So we have to enlarge the circle. There are a number of places I like to hike around here, and I’ve expended a fair bit of film on them over the years, and that’s the problem. How many different ways are there to shoot the same views, the same buildings, the same features? Not enough, at least for someone of fairly limited imagination like me. I can go further afield, but limited daylight, other commitments (stupid work…), and general laziness (or is it apathy? I find it hard to care…) all conspire to make such excursions infrequent at best. And even so, it’s trees and rocks, hills and streams. Blah blah blah….

One of my usual motivations for photography is travel, but that’s been off the table for obvious reasons. Without the promise of new places to see, and to provide useful contrast to the places I see every day, it’s been difficult to see the daily views as anything other than an utterly nebulous background, like something you might see in a Sears Portrait Studio circa 1983. Absence makes the heart grow fonder, they say, and the last year would seem to bear that out, albeit negatively.

Street photography is another dynamic source of potentially interesting photos, but the thought of willingly plunging into a mass of potential Typhoid Marys is deeply distasteful to say the least. It should be pointed out, I suppose, that I’m also not especially interested in directly documenting the way society is reacting to this transient upheaval. Plenty of other people are happily taking pictures of people in masks, or protesting loudly about how right they are and how wrong everyone else is. I’m bored just writing about it.

So what’s it all about then? Well, if we consider photography – and art generally – to be a personal thing, then for me it’s about confinement, limitation, and boredom. Seemingly minor complaints in the grand scheme of things, I know, but that’s what the last year or so has looked like to me. And in my world, the greatest failing, the greatest weakness, the greatest sin, is boredom, both inflicting it upon others and suffering from it myself. How exactly does one photograph that?

Well, it turns out, I don’t. Much, at least. Sure, I took a few photos here and there, but there’s no real creativity, no real meaning. Perhaps an occasional photo managed to capture something more than an utterly prosaic image, but it feels accidental rather than deliberate. So rather than bore others – again, a Very Bad Thing in my weltanshauung – I just didn’t put anything out there. I worked sporadically on some past photos, reediting and rethinking, perhaps assigning new values to old pictures – a very personal thing to be sure, and not one to be imposed on other viewers – but the idea of producing new creative work has been the very opposite of my experience in the last year or so.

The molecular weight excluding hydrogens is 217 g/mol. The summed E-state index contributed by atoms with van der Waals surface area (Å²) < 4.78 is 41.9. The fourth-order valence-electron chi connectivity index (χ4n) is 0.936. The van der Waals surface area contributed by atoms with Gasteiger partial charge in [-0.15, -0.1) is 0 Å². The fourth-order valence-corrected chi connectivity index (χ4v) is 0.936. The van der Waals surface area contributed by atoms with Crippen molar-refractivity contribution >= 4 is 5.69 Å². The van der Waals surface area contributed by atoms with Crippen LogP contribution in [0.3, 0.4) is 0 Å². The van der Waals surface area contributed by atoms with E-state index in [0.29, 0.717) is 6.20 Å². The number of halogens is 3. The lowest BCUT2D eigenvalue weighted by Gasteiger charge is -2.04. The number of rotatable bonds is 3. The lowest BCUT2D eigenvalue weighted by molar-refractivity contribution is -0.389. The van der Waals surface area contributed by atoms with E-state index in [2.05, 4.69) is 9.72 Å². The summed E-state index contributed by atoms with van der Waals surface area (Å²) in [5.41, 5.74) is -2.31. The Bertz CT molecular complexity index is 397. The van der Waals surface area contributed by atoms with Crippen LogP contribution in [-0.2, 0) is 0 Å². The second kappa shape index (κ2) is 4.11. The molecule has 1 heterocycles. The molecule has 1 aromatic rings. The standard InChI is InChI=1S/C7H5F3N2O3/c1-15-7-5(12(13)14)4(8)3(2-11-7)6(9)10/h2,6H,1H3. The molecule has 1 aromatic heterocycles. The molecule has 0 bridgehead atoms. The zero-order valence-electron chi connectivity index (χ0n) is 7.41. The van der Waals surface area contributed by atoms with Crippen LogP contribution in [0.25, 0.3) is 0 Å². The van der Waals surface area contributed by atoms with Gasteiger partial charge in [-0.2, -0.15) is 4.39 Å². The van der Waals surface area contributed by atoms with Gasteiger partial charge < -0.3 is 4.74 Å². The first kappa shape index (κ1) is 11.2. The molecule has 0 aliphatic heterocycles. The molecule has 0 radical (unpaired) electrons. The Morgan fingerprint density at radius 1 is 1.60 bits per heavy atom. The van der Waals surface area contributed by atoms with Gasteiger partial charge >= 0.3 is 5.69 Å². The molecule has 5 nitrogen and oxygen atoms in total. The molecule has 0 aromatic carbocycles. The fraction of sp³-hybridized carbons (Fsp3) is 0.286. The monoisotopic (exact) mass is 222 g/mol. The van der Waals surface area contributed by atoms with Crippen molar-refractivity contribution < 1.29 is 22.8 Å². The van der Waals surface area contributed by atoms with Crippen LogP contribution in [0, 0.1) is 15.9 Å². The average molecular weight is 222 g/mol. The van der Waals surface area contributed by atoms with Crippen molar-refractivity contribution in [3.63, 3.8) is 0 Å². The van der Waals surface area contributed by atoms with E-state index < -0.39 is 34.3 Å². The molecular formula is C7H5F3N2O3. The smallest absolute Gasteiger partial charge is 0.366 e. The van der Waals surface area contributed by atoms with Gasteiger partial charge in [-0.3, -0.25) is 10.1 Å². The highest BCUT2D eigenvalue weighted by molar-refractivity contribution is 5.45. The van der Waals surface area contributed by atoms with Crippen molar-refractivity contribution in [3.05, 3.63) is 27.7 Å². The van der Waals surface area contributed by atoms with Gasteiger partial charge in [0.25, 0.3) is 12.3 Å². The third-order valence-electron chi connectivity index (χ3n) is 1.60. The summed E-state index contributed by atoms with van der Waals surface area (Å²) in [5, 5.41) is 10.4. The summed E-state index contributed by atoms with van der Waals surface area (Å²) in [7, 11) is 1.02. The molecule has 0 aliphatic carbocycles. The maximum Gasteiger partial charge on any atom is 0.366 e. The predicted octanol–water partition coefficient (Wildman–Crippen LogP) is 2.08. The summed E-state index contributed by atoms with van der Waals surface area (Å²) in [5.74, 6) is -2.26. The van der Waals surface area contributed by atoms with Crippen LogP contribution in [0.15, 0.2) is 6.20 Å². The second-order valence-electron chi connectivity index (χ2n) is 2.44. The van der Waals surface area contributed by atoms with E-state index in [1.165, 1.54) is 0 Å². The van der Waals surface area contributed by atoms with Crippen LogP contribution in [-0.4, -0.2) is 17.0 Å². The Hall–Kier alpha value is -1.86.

So there you have it. The absence of photos posted here is my artist’s response to the last year. What seems like nothing is actually a meaningful artistic expression of a sort of dull, slightly angsty, void. Now if I can just find a way to sell it….

Working Past Perfection

I recently watched an episode of the series “Classic Albums,” a show that chronicles the production of – surprise, surprise – classic rock albums. While I have no musical ability, I find the process of musical creation fascinating, and given the nature of radio in the 1970s and 80s, I know the songs really, really well.

This particular episode focused on Steely Dan’s Aja. I’m no great fan of Steely Dan, though they certainly deserve credit for producing a unique and instantly recognizable sound, and again, with the songs in heavy rotation on all the local FM stations back when that’s how people listened to music, I heard them a lot. Watching Donald Fagan and Walter Becker sitting at the board and bringing up selected tracks from the masters, breaking down what they wanted and why, was fascinating and gave me further appreciation for what they produced. Still not high on my playlist, mind you, but unmistakably impressive and evocative work.